Making and cleaning tenons.

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Forum topic by lateralus819 posted 01-11-2014 06:33 PM 1164 views 0 times favorited 6 replies Add to Favorites Watch
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2241 posts in 1885 days

01-11-2014 06:33 PM

Hello all, was curious how you guys make your tenons? Typically I use a router, but since I have a nice cabinet saw, I made a jig to slide over my fence. Works good except when stock isn’t flat.

How are the Tenoning jigs?

Also in need of a decent saw to cut shoulders. I was foolish to think an Irwin flush cut saw could cut straight.

Lastly I have a miller’s falls #85 Rabbet plane while it’s okay, when retracting the blade the cap loosens. What’s a decent shoulder/Rabbet plane.

6 replies so far

View JustJoe's profile


1554 posts in 2034 days

#1 posted 01-11-2014 06:58 PM

If they’re small I cut them by hand. If they’re big I just do them on the tablesaw. I’ve got a Delta tenoning jig that works pretty good.
If you separate your search, I like the Stanley 92 as a shoulder plane and rabbet planes are a dime a dozen – just choose metal or wood and you should find something you like.

-- This Ad Space For Sale! Your Ad Here! Reach a targeted audience! Affordable Rates, easy financing! Contact an ad represenative today at JustJoe's Advertising Consortium.

View nwbusa's profile


1021 posts in 2282 days

#2 posted 01-11-2014 07:19 PM

Same here. Small tenons I cut by hand, larger I cut on the table saw. I’ve even cut large tenons on the bandsaw, which works well with the right setup.

I don’t use a tenoning jig, just a dado stack with a miter gauge.

You definitely want a good crosscut backsaw to cut shoulders, as you learned :) For shoulder planes, I’m partial to Veritas tools but there are other good options. Good luck!

-- John, BC, Canada

View bondogaposis's profile


4723 posts in 2347 days

#3 posted 01-11-2014 07:21 PM

I usually cut them w/ a dado on the table saw. Lately though I have been experimenting w/ cutting the shoulders by hand w/ a Japanese saw and then cutting the cheeks w/ my bandsaw. The jury is still out on which method I like better.

-- Bondo Gaposis

View theoldfart's profile


9699 posts in 2447 days

#4 posted 01-11-2014 07:35 PM

I still prefer to cut all of my tendons by hand, even the big ones:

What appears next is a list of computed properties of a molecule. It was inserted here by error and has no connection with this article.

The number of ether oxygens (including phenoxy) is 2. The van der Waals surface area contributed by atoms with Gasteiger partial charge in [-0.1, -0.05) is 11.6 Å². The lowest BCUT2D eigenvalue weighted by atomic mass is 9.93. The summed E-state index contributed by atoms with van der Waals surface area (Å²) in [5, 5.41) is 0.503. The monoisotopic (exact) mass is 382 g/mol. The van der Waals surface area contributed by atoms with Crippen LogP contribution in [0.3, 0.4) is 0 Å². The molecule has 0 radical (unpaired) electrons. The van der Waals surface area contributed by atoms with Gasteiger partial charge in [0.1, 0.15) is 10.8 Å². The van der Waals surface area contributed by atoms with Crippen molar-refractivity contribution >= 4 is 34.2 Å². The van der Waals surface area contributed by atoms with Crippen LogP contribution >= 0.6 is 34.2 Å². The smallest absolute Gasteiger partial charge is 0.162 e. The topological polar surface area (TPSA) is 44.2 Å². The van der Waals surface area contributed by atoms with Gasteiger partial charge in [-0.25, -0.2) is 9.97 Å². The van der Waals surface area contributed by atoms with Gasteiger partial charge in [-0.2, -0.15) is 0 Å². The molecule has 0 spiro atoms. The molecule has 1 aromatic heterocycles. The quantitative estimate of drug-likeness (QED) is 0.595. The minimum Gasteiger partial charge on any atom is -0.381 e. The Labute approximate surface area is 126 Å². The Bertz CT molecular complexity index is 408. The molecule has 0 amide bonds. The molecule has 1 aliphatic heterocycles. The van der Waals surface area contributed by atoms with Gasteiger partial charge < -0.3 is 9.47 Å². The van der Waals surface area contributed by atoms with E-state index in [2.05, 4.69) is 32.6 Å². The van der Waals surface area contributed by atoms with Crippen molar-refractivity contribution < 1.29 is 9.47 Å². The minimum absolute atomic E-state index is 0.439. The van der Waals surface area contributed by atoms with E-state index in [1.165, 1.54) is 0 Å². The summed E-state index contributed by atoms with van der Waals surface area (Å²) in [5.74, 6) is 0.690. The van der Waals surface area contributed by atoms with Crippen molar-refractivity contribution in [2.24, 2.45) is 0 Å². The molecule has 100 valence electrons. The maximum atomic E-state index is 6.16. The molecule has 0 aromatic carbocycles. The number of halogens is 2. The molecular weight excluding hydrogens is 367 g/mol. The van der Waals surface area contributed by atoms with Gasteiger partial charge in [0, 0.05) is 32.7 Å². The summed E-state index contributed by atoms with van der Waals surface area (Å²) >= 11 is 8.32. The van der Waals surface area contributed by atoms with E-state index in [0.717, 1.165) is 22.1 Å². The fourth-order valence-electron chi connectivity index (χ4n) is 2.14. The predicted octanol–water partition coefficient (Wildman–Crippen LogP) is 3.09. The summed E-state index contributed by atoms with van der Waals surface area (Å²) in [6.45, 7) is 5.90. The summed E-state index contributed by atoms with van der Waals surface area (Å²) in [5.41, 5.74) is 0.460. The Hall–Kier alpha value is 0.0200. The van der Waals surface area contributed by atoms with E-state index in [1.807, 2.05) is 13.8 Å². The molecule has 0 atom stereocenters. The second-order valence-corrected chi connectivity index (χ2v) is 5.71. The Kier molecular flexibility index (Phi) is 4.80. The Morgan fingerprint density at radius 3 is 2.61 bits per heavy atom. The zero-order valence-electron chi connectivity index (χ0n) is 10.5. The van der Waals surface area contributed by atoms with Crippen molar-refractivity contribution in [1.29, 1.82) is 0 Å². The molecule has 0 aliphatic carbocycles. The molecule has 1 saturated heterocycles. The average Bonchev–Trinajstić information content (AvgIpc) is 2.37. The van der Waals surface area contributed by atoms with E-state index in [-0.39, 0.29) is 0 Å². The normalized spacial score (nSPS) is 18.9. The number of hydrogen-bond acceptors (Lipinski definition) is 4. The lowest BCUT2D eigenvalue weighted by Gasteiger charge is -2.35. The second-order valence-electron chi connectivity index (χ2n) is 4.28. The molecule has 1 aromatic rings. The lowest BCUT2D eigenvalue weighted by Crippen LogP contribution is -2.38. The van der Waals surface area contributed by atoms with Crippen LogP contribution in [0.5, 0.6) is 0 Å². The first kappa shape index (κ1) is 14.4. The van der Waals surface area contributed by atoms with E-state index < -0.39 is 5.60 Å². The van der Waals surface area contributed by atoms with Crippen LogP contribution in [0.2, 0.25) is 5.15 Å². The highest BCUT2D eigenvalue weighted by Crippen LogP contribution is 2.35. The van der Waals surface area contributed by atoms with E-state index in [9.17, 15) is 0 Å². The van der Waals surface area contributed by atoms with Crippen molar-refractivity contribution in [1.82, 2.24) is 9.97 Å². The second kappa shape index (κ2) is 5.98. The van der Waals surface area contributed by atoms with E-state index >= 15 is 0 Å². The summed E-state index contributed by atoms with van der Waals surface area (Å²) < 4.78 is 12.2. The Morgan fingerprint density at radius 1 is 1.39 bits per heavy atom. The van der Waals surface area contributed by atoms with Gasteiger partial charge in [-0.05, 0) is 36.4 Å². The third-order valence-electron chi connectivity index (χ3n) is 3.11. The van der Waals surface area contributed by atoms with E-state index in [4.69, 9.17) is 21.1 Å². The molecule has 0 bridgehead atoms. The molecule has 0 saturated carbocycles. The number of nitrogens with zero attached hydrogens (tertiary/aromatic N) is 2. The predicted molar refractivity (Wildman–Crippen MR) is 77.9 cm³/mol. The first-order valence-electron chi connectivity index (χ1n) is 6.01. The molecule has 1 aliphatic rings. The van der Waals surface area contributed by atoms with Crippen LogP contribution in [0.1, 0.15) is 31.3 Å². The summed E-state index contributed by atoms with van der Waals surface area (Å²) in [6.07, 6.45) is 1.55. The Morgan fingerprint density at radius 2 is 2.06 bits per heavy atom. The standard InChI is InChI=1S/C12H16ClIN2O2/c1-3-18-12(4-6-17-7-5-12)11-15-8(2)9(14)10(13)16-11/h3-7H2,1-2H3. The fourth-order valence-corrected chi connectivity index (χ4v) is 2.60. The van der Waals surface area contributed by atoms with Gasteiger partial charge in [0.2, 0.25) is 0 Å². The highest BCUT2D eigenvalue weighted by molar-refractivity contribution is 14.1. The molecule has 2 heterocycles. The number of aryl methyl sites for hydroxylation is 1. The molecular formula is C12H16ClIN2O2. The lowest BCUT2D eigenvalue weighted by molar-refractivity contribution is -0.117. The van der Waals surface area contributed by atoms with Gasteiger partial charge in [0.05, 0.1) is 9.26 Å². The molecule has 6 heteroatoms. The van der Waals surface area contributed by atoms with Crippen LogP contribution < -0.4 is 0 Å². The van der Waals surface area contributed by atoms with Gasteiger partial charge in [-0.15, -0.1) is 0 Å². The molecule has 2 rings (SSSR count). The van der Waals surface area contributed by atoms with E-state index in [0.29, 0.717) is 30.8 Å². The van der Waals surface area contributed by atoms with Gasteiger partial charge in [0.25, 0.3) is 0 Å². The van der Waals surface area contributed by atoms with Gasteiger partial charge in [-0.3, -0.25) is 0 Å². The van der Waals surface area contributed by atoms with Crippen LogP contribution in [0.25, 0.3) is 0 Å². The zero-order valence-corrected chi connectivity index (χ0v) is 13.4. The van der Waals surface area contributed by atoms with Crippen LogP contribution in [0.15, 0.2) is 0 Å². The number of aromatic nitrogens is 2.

I used a Simonds mitre saw to do most of the rip cuts and a no name back saw for the cross cuts. Where possible a LN shoulder plane was used.
I’ll admit to working very slowly so my method may not work for every one. In the past i’ve used both the table saw as well as the band saw with acceptable results.

-- "With every tool obtained, there is another that is needed" DonW ( Kevin )

View Vincent Nocito's profile

Vincent Nocito

485 posts in 3360 days

#5 posted 01-11-2014 08:06 PM

I typically use a tablesaw and dado blade for large tenons. For short stub tenons, I may use my box joint blade set. I have used either a bandsaw or a tenoning jig to finish the cuts (depend on how long the stock is since I am limited by my 8 ft ceiling. I still occasionally hand cut them using a Japanese razor saw. For clean up, I use either a low angle block plane or an old Stanley 92 or 93 shoulder plane.

View Texcaster's profile


1281 posts in 1670 days

#6 posted 01-11-2014 09:44 PM

When I cut tenons, they are cut on the table saw with a simple jig made from same thickness off cut. A set up piece or two is a must. I go for a fit right off the saw. Make relief cuts, final tenon size is a trim cut. My fence is 122mm or 4 3/4 high, very stable. Riving knife removed to make pocket cuts.

Usually I slot mortise everything

A slot mortiser leaves a hollow chisel for dead. It will do both edges of chair legs, segmented polygons and single / double stop horizontal boring. I use it to make the pegbox on my basses as well.

-- Mama calls me Texcaster but my real name is Mr. Earl.

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